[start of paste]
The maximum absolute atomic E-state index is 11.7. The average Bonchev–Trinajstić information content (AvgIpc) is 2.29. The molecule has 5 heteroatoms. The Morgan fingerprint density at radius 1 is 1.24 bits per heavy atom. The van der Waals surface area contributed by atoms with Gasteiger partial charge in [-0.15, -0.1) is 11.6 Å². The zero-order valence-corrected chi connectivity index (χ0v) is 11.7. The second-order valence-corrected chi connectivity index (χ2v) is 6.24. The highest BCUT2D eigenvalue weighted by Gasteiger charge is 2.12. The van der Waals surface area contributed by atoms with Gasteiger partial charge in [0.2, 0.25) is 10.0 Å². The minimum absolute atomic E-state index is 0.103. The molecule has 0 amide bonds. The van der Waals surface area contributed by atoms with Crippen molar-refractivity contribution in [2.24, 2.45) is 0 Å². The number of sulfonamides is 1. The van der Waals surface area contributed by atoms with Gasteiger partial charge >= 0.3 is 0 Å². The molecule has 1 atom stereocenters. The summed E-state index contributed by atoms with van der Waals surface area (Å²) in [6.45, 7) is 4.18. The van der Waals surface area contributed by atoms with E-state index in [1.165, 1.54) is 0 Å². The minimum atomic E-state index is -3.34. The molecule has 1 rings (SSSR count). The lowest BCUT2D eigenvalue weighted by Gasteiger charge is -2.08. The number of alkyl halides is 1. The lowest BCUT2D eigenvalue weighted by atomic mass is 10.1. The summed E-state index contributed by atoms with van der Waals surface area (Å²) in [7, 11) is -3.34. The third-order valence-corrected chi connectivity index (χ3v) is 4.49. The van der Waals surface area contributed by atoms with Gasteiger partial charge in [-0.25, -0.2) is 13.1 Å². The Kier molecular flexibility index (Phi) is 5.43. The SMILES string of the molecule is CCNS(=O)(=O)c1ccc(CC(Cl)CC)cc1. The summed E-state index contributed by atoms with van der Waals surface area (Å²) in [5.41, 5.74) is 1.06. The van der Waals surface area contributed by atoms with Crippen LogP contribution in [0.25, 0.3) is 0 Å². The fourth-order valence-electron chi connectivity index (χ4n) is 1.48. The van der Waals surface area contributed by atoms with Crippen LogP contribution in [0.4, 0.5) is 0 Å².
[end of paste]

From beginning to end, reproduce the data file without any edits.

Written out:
The maximum absolute atomic E-state index is 11.7. The average Bonchev–Trinajstić information content (AvgIpc) is 2.29. The molecule has 5 heteroatoms. The Morgan fingerprint density at radius 1 is 1.24 bits per heavy atom. The van der Waals surface area contributed by atoms with Gasteiger partial charge in [-0.15, -0.1) is 11.6 Å². The zero-order valence-corrected chi connectivity index (χ0v) is 11.7. The second-order valence-corrected chi connectivity index (χ2v) is 6.24. The highest BCUT2D eigenvalue weighted by Gasteiger charge is 2.12. The van der Waals surface area contributed by atoms with Gasteiger partial charge in [0.2, 0.25) is 10.0 Å². The minimum absolute atomic E-state index is 0.103. The molecule has 0 amide bonds. The van der Waals surface area contributed by atoms with Crippen molar-refractivity contribution in [2.24, 2.45) is 0 Å². The number of sulfonamides is 1. The van der Waals surface area contributed by atoms with Gasteiger partial charge >= 0.3 is 0 Å². The molecule has 1 atom stereocenters. The summed E-state index contributed by atoms with van der Waals surface area (Å²) in [6.45, 7) is 4.18. The van der Waals surface area contributed by atoms with E-state index in [1.165, 1.54) is 0 Å². The minimum atomic E-state index is -3.34. The molecule has 1 rings (SSSR count). The lowest BCUT2D eigenvalue weighted by Gasteiger charge is -2.08. The number of alkyl halides is 1. The lowest BCUT2D eigenvalue weighted by atomic mass is 10.1. The summed E-state index contributed by atoms with van der Waals surface area (Å²) in [7, 11) is -3.34. The third-order valence-corrected chi connectivity index (χ3v) is 4.49. The van der Waals surface area contributed by atoms with Gasteiger partial charge in [-0.25, -0.2) is 13.1 Å². The Kier molecular flexibility index (Phi) is 5.43. The SMILES string of the molecule is CCNS(=O)(=O)c1ccc(CC(Cl)CC)cc1. The summed E-state index contributed by atoms with van der Waals surface area (Å²) in [5.41, 5.74) is 1.06. The van der Waals surface area contributed by atoms with Crippen LogP contribution in [0.25, 0.3) is 0 Å². The fourth-order valence-electron chi connectivity index (χ4n) is 1.48. The van der Waals surface area contributed by atoms with Crippen LogP contribution in [0.4, 0.5) is 0 Å².